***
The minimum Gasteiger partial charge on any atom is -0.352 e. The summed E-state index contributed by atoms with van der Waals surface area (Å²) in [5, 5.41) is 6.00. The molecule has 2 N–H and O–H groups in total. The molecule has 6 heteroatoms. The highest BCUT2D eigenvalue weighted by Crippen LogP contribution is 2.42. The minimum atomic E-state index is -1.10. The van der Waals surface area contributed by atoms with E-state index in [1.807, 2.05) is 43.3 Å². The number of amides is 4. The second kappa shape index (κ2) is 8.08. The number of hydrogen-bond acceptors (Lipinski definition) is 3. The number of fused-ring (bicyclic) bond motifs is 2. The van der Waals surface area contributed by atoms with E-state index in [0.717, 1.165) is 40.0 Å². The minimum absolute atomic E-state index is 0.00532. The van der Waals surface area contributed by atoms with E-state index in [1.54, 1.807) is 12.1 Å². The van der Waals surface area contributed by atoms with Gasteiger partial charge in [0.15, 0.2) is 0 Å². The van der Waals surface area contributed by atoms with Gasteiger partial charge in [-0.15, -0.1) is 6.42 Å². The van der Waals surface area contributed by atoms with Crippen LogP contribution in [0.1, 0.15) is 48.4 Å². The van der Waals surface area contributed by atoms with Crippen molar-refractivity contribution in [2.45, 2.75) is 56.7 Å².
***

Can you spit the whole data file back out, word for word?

The minimum Gasteiger partial charge on any atom is -0.352 e. The summed E-state index contributed by atoms with van der Waals surface area (Å²) in [5, 5.41) is 6.00. The molecule has 2 N–H and O–H groups in total. The molecule has 6 heteroatoms. The highest BCUT2D eigenvalue weighted by Crippen LogP contribution is 2.42. The minimum atomic E-state index is -1.10. The van der Waals surface area contributed by atoms with E-state index in [1.807, 2.05) is 43.3 Å². The number of amides is 4. The second kappa shape index (κ2) is 8.08. The number of hydrogen-bond acceptors (Lipinski definition) is 3. The number of fused-ring (bicyclic) bond motifs is 2. The van der Waals surface area contributed by atoms with E-state index in [0.717, 1.165) is 40.0 Å². The minimum absolute atomic E-state index is 0.00532. The van der Waals surface area contributed by atoms with E-state index in [1.54, 1.807) is 12.1 Å². The van der Waals surface area contributed by atoms with Gasteiger partial charge in [0.15, 0.2) is 0 Å². The van der Waals surface area contributed by atoms with Gasteiger partial charge in [-0.15, -0.1) is 6.42 Å². The van der Waals surface area contributed by atoms with Crippen LogP contribution in [0.1, 0.15) is 48.4 Å². The van der Waals surface area contributed by atoms with Crippen molar-refractivity contribution in [2.45, 2.75) is 56.7 Å².